Employing migrant workers



 
 

Case Study : Bernard Matthews Foods Ltd



Bernard Matthews Foods Ltd - this will open in a new window

Bernard Matthews Foods Ltd


Sector

Food Producers

Company history and profile

Bernard Matthews Foods Ltd. began in 1950 with 12 turkey eggs and an incubator in the heart of Norfolk, UK. Although the company's headquarters are still based here, its business activities stretch across Europe, and New Zealand.

The company produces 13 million turkeys worldwide and production is concentrated in East Anglia. It now employs over 6,800 people, 4,100 of these are in the UK.

Values and Approach to employment policy

Bernard Matthews has been addressing its labour shortages for some time by actively pursuing a programme of diversity. The company has never operated a positive discrimination policy; the key features looked for in employees are commitment and basic ability to perform the job.

Maintaining high quality standards requires several days' initial training. If turnover is high (in the early 1980s it was around 54%) it is expensive and wasteful and the Company's expansion throughout the last few decades has meant that labour scarcity has continued to be an issue.

Currently the workforce includes around 1,200 non-UK staff, drawn from over 33 countries; it is committed to encouraging non-UK employees into management positions.

Business reason for employing migrant workers

Business development in the 1980s ensured year round consumption of turkey products leading to increased production facilities. Labour requirements were significantly elevated as, to ensure quality, meat had to be manually removed by skilled operatives in order to be further processed. Norfolk generally lacks areas of population concentration and unemployment in the area is low. When the business was formed 50 years ago, labour availability was not a pressing issue, but it has been since this expansion.

Lord Haskins, Prime Ministerial Adviser on Rural Recovery, said on the BBC's Farming Today programme in December 2003 that, in his view, "the biggest problem facing British Farming is labour shortage".

Bernard Matthews' successful theme of diverse labour has meant it has been able to expand its East Anglian facilities and achieve this in a manner that has reduced labour turnover and improved product quality - both profitable to the company and to Bernard Matthews' employees. The Company now employs around 1,000 Portuguese in its production workforce of 3,500 (28.5%).

Models and Process

Bernard Matthews' diversity programme has evolved over the lifetime of the business. By extending and introducing a range of new systems and working relations, Bernard Matthews increased the number of Portuguese in its 3000 production workforce from 100 in 2001 to 900 in 2003, i.e. from 3% to 30%. This has been a particularly innovative step as the majority of its Portuguese employees are non-English speaking and/or have been recruited in Portugal.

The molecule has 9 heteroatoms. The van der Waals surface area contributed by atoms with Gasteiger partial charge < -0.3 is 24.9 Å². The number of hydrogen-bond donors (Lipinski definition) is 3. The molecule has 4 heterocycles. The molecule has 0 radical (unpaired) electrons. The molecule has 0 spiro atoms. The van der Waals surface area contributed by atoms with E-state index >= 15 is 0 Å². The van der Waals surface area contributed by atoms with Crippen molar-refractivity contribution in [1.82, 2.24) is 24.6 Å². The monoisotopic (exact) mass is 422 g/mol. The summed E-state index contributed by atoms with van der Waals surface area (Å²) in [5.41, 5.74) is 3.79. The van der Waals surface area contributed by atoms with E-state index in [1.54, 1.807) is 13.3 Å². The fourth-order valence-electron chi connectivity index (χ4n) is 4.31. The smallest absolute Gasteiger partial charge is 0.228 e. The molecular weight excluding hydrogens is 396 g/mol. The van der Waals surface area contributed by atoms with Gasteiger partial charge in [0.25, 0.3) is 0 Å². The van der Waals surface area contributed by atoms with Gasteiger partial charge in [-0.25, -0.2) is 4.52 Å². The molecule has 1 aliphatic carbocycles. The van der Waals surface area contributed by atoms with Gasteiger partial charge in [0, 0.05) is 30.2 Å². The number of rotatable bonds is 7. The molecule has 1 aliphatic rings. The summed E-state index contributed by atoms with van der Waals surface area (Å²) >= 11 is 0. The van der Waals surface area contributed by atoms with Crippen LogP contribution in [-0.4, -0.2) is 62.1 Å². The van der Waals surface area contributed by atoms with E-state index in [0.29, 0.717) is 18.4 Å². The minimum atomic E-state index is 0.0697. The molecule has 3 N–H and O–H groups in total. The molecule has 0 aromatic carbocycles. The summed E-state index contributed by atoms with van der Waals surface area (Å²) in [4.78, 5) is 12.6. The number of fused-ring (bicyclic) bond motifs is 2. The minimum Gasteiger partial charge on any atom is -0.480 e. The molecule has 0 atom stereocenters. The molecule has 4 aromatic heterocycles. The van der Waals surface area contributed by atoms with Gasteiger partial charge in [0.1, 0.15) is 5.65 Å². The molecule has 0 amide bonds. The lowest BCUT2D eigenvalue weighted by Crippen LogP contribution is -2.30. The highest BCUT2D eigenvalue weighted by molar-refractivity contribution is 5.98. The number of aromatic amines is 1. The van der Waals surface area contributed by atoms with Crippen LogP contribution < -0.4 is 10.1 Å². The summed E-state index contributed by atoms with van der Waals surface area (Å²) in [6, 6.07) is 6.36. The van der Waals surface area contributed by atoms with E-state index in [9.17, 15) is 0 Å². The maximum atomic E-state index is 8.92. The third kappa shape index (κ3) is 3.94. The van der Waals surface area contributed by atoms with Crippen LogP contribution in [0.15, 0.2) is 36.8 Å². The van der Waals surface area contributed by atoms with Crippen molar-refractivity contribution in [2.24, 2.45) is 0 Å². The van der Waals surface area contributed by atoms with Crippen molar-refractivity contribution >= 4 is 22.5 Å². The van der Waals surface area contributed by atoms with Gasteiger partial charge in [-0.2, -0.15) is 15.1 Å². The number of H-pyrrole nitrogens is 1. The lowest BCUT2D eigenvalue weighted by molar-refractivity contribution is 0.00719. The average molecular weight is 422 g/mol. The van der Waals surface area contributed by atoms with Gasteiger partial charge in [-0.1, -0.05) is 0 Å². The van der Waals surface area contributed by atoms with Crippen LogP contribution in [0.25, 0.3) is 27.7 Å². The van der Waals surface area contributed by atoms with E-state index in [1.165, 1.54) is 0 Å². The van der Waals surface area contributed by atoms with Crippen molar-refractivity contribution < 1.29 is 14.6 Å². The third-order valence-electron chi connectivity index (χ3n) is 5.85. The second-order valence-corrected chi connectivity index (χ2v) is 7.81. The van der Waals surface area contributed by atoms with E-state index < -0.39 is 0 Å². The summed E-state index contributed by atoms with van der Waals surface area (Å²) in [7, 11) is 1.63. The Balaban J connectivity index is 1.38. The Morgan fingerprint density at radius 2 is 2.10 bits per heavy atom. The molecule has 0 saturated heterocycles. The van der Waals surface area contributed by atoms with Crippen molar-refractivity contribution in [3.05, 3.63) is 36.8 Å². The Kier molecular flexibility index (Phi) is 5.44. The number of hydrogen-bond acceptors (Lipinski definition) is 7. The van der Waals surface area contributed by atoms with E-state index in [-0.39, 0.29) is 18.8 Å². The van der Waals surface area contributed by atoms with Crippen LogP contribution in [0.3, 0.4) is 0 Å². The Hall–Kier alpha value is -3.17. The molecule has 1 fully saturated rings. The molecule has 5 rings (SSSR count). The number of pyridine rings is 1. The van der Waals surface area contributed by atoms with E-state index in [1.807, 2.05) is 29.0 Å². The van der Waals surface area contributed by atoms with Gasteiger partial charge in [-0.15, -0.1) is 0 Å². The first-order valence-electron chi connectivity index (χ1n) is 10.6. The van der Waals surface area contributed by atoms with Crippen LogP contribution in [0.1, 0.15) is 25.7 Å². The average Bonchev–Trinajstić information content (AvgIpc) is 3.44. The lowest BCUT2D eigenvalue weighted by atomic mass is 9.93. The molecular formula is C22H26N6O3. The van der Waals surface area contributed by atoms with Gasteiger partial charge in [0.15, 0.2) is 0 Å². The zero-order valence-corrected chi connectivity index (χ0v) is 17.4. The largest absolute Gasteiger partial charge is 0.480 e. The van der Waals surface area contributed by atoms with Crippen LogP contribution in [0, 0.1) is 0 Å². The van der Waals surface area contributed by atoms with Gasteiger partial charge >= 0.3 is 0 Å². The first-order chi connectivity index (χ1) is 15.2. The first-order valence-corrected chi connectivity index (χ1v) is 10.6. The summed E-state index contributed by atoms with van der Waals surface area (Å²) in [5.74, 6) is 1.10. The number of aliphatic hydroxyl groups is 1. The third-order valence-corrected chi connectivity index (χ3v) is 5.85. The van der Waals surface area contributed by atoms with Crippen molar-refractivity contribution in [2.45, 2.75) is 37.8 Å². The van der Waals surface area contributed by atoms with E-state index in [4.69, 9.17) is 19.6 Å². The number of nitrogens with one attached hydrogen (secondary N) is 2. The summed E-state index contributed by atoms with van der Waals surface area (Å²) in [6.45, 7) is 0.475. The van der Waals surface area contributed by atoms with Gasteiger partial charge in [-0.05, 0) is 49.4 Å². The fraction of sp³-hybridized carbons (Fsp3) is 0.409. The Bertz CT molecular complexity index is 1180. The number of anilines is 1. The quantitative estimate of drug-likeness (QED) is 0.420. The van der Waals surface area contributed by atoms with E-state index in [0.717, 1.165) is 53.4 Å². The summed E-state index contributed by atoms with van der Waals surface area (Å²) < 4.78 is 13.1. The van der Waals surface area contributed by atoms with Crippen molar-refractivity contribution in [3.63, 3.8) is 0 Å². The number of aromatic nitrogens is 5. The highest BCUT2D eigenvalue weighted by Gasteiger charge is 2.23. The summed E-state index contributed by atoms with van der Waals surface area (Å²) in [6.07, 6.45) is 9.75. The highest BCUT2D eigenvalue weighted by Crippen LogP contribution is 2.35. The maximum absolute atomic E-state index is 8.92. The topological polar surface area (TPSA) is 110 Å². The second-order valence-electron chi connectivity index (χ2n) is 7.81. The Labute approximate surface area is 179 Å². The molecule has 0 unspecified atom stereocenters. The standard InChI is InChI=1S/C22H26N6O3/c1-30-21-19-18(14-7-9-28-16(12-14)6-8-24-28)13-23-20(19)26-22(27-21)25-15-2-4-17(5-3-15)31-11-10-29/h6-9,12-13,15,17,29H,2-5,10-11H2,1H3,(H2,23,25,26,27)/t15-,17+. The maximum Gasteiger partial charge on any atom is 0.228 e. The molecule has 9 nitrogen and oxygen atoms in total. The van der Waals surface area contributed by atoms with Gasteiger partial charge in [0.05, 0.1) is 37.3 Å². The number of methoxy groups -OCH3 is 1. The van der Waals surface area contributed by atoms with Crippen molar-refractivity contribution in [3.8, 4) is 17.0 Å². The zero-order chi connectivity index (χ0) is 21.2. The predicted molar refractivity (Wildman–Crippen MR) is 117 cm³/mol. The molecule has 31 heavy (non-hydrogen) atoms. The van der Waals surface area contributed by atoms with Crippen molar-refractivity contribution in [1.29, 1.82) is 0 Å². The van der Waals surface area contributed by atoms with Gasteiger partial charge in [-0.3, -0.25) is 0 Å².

To welcome and successfully integrate Portuguese colleagues into the workforce and the local community, Bernard Matthews needed to review all its systems and develop partnerships with a range of organisations. In particular:

Internal
  • The company has its own recruitment office in Lisbon
  • It has extended diversity training for line managers
  • It has extended and developed relationships with the local Job Centre to enable them to recruit resident unemployed non-English speaking Portuguese
Partnerships within the Great Yarmouth Community (where the majority of their Portuguese workers are housed) include:
  • Police - initiatives to promote community cohesion
  • Home Office - an ethnic integration project [Policing priority area scheme]
  • Local schools - where it has financed a Portuguese speaking learning assistant
The systems it now has in place led the DTI to describe Bernard Matthews as "a best practice employer"

Employee support

As part of its commitment to welcome and support Portuguese colleagues, following consultation, the Company has introduced a range of support systems including:
  • It arranges accommodation for new arrivals
  • It has systems in place with HSBC bank to enable bank accounts to be opened immediately
  • It has developed a welcome pack written in Portuguese
  • It undertakes occupational health screening of all incoming employees
  • It employs a team of bilingual trainers / interpreters and provides regular accessible language training
  • It has dual language documentation
  • It employs 71 translators
  • It employs a dedicated bilingual Accommodation manager

Insights

Bernard Matthews' main learning point has been that to integrate large numbers of Portuguese into its workforce. It learnt that the training process begins before people leave their homeland.

It needed not only to provide effective workplace practices, but also to put systems in place to aid the transition of employees into local society and ensure this is as easy as possible.

The programme is now such an integral part of Bernard Matthews' operation that it is embedded in its culture and the knowledge it has gained is now being applied both internally and externally.

Contact details

Steven Grant
Email: steve.grant@Bernardmatthews.com

 

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